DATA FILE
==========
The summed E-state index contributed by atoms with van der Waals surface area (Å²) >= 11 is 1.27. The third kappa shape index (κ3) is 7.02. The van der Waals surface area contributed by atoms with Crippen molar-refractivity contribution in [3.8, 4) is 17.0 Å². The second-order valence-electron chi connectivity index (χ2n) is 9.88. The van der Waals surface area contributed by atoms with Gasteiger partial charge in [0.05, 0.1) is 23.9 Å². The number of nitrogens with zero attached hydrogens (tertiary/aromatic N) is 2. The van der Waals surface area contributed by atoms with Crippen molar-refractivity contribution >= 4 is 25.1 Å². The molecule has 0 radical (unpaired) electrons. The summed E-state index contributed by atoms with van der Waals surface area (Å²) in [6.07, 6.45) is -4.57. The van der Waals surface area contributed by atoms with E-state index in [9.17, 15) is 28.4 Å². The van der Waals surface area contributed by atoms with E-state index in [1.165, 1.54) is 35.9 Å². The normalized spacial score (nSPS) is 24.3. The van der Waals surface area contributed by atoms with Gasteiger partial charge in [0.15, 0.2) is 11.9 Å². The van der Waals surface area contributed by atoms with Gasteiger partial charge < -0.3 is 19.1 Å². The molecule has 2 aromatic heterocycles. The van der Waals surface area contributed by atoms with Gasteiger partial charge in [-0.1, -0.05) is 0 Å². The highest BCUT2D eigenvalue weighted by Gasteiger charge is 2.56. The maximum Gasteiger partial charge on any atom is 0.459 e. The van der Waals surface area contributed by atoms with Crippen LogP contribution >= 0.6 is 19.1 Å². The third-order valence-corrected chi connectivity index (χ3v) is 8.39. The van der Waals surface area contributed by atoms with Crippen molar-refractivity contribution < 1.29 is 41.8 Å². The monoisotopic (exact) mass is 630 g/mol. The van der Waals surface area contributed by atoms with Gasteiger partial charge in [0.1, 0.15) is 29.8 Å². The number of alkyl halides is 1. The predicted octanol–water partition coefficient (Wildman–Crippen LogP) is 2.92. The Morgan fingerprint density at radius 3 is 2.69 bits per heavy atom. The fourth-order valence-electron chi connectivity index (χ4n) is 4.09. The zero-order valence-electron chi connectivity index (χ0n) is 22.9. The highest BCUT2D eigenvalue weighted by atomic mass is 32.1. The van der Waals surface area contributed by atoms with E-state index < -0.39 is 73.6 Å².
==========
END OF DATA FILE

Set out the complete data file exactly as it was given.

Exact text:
The summed E-state index contributed by atoms with van der Waals surface area (Å²) >= 11 is 1.27. The third kappa shape index (κ3) is 7.02. The van der Waals surface area contributed by atoms with Crippen molar-refractivity contribution in [3.8, 4) is 17.0 Å². The second-order valence-electron chi connectivity index (χ2n) is 9.88. The van der Waals surface area contributed by atoms with Gasteiger partial charge in [0.05, 0.1) is 23.9 Å². The number of nitrogens with zero attached hydrogens (tertiary/aromatic N) is 2. The van der Waals surface area contributed by atoms with Crippen molar-refractivity contribution >= 4 is 25.1 Å². The molecule has 0 radical (unpaired) electrons. The summed E-state index contributed by atoms with van der Waals surface area (Å²) in [6.07, 6.45) is -4.57. The van der Waals surface area contributed by atoms with E-state index in [9.17, 15) is 28.4 Å². The van der Waals surface area contributed by atoms with E-state index in [1.165, 1.54) is 35.9 Å². The normalized spacial score (nSPS) is 24.3. The van der Waals surface area contributed by atoms with Gasteiger partial charge in [0.15, 0.2) is 11.9 Å². The van der Waals surface area contributed by atoms with Gasteiger partial charge < -0.3 is 19.1 Å². The molecule has 2 aromatic heterocycles. The van der Waals surface area contributed by atoms with Gasteiger partial charge in [-0.1, -0.05) is 0 Å². The highest BCUT2D eigenvalue weighted by Gasteiger charge is 2.56. The maximum Gasteiger partial charge on any atom is 0.459 e. The van der Waals surface area contributed by atoms with Crippen LogP contribution >= 0.6 is 19.1 Å². The third-order valence-corrected chi connectivity index (χ3v) is 8.39. The van der Waals surface area contributed by atoms with Crippen molar-refractivity contribution < 1.29 is 41.8 Å². The monoisotopic (exact) mass is 630 g/mol. The van der Waals surface area contributed by atoms with Gasteiger partial charge in [0.1, 0.15) is 29.8 Å². The number of alkyl halides is 1. The predicted octanol–water partition coefficient (Wildman–Crippen LogP) is 2.92. The Morgan fingerprint density at radius 3 is 2.69 bits per heavy atom. The fourth-order valence-electron chi connectivity index (χ4n) is 4.09. The zero-order valence-electron chi connectivity index (χ0n) is 22.9. The highest BCUT2D eigenvalue weighted by atomic mass is 32.1. The van der Waals surface area contributed by atoms with E-state index < -0.39 is 73.6 Å².